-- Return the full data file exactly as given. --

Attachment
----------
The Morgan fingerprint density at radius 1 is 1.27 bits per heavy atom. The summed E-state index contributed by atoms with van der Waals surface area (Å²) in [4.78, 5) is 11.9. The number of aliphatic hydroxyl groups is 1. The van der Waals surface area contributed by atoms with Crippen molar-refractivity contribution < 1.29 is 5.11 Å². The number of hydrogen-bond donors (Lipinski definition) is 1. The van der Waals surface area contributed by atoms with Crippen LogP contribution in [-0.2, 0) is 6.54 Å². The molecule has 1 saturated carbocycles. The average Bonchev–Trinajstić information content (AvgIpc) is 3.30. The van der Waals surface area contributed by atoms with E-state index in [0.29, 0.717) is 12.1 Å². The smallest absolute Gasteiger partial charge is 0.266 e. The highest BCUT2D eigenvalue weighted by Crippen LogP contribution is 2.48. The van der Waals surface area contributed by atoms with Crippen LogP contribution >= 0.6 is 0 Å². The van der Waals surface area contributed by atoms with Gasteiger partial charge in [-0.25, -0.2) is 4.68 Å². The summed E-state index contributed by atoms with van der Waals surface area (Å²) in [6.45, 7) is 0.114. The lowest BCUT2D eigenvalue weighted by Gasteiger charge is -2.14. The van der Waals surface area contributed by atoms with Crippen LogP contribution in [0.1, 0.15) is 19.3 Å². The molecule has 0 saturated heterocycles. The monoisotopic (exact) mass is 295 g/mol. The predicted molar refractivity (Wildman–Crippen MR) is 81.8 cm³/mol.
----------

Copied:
The Morgan fingerprint density at radius 1 is 1.27 bits per heavy atom. The summed E-state index contributed by atoms with van der Waals surface area (Å²) in [4.78, 5) is 11.9. The number of aliphatic hydroxyl groups is 1. The van der Waals surface area contributed by atoms with Crippen molar-refractivity contribution < 1.29 is 5.11 Å². The number of hydrogen-bond donors (Lipinski definition) is 1. The van der Waals surface area contributed by atoms with Crippen LogP contribution in [-0.2, 0) is 6.54 Å². The molecule has 1 saturated carbocycles. The average Bonchev–Trinajstić information content (AvgIpc) is 3.30. The van der Waals surface area contributed by atoms with E-state index in [0.29, 0.717) is 12.1 Å². The smallest absolute Gasteiger partial charge is 0.266 e. The highest BCUT2D eigenvalue weighted by Crippen LogP contribution is 2.48. The van der Waals surface area contributed by atoms with Crippen LogP contribution >= 0.6 is 0 Å². The van der Waals surface area contributed by atoms with Gasteiger partial charge in [-0.25, -0.2) is 4.68 Å². The summed E-state index contributed by atoms with van der Waals surface area (Å²) in [6.45, 7) is 0.114. The lowest BCUT2D eigenvalue weighted by Gasteiger charge is -2.14. The van der Waals surface area contributed by atoms with Crippen LogP contribution in [0.1, 0.15) is 19.3 Å². The molecule has 0 saturated heterocycles. The monoisotopic (exact) mass is 295 g/mol. The predicted molar refractivity (Wildman–Crippen MR) is 81.8 cm³/mol.